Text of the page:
The trustees of The McCance Charitable Remainder Trust (trust) commenced this action in the Probate and Family Court, seeking reformation of the trust. The facts being undisputed, a probate judge reserved and reported the case to the Appeals Court for decision. This court granted an application for direct appellate review. We grant the requested reformation.
The facts are undisputed. The trust was created by Henry F. McCance (settlor or Mr. McCance) in 1994. It is a charitable remainder unitrust, as that term is defined in the Internal Revenue Code. 26 U.S.C.A. § 664 (d)(2) (West Supp. 2007). Mr. McCance is an income beneficiary of the trust, and his wife, Allison J. McCance, is a contingent income beneficiary. Article 3 of the trust is a spendthrift provision, providing:
"None of the income or principal that any person shall be entitled to receive under this indenture shall be assignable, nor shall any income or principal be subject to the claims of any creditor or representative of creditors."
Early drafts of the trust instrument, which were not executed, included an acceleration provision that would have permitted Mr. and Mrs. McCance voluntarily to transfer their respective current and contingent income interests to The McCance Foundation (foundation) during their lives (and did not include the foregoing spendthrift provision). [Note 4] However, the settlor's advisors became concerned as to the availability of a gift tax deduction in such circumstances. The drafter of the trust, an attorney, removed the acceleration provision because of these concerns, not because of any change in Mr. McCance's desire to retain the right to assign his interest to charity during his life. After the trust was executed, the Internal Revenue Service issued a private letter ruling resolving
the issue in favor of a taxpayer in substantially Mr. McCance's circumstances. [Note 5] The proposed reformation, while it would not restore the acceleration provision, would rewrite Article 3 to restore Mr. and Mrs. McCance's ability to make voluntary transfers to the foundation during their lives. In an affidavit, Mr. McCance attests that, as settlor, he has always intended that he and Mrs. McCance would have this ability. If the reformation is granted, Mr. and Mrs. McCance intend to use this ability to assign their income interests to the foundation.
We may reform a trust to conform to the settlor's intent. Walker v. Walker, 433 Mass. 581 , 587 (2001), and cases cited. We require clear and decisive proof that the instrument fails to embody the settlor's intent. DiCarlo v. Mazzarella, 430 Mass. 248 , 250 (1999). We have occasionally also reformed trusts in light of a change in the law that frustrates a settlor's intent to minimize his or her tax liability. See Grassian v. Grassian, 445 Mass. 1012 , 1014 (2005); Freedman v. Freedman, 445 Mass. 1009 , 1010 & n.6 (2005); BankBoston v. Marlow, 428 Mass. 283 , 285 (1998). Here, both the settlor and the drafting attorney have submitted affidavits showing that the settlor intended at all times that he and Mrs. McCance would have the ability to make voluntary transfers to the foundation during their lifetimes. The trust as executed does not conform to this intent. The private letter ruling was, in effect, a change in the law that altered the tax consequences of the trust.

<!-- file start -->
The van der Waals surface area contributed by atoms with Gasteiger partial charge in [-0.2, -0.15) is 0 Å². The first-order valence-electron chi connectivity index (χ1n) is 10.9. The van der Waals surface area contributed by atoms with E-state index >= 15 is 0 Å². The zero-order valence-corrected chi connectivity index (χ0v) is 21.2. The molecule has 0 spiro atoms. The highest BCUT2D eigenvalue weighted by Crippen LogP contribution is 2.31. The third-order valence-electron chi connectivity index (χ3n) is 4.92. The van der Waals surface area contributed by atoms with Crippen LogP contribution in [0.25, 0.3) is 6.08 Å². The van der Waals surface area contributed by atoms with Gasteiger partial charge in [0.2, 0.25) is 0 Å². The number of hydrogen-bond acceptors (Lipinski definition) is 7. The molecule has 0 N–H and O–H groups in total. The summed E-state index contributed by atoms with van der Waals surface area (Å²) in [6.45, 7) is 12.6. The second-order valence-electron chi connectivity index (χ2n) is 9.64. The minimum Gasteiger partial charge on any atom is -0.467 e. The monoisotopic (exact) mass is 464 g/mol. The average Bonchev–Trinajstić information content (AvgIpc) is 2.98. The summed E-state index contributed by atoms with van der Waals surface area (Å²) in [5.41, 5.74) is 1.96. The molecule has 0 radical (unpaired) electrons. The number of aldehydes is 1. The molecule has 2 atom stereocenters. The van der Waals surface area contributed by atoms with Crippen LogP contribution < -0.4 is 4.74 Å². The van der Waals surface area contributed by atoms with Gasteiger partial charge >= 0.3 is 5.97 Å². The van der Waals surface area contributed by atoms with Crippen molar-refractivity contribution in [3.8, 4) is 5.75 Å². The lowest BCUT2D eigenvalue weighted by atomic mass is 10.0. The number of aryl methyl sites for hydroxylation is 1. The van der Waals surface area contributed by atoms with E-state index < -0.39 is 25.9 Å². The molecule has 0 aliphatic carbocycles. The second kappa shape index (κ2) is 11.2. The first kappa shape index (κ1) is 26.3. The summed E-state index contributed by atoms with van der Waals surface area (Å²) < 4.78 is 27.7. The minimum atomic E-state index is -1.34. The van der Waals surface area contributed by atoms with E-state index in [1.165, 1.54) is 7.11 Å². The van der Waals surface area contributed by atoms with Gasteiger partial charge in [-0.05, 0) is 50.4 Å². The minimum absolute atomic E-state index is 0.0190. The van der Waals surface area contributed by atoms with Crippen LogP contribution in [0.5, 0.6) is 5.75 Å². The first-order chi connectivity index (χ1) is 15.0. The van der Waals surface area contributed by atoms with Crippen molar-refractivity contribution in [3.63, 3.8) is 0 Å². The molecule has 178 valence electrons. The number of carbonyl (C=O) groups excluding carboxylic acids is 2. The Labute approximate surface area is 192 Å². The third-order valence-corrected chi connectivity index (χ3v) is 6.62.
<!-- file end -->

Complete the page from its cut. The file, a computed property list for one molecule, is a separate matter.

The case is remanded to the Probate and Family Court, where a judgment shall enter reforming the trust as requested in the complaint.
The case was submitted on briefs.
Charles A. Cheever, Joshua S. Miller, & Kelly M. Townsend for the plaintiffs.
[Note 1] Allison J. McCance and Keith S. Jennings.
[Note 2] Of The McCance Charitable Remainder Trust dated December 21, 1994.
[Note 3] Allison J. McCance, The McCance Foundation, the Attorney General, and the Commissioner of Internal Revenue. The Attorney General has assented to the relief requested. The Commissioner has not participated in the case.
[Note 4] The foundation is a charitable trust under 26 U.S.C.A. § 501 (c)(3) (West Supp. 2007) and a private foundation under 26 U.S.C.A. § 509 (a) (West Supp. 2007).
[Note 5] The private letter ruling states that it is nonprecedential. The parties nonetheless assume that the Internal Revenue Service would treat Mr. McCance's case in the same way. See Freedman v. Freedman, 445 Mass. 1009 , 1010 (2005).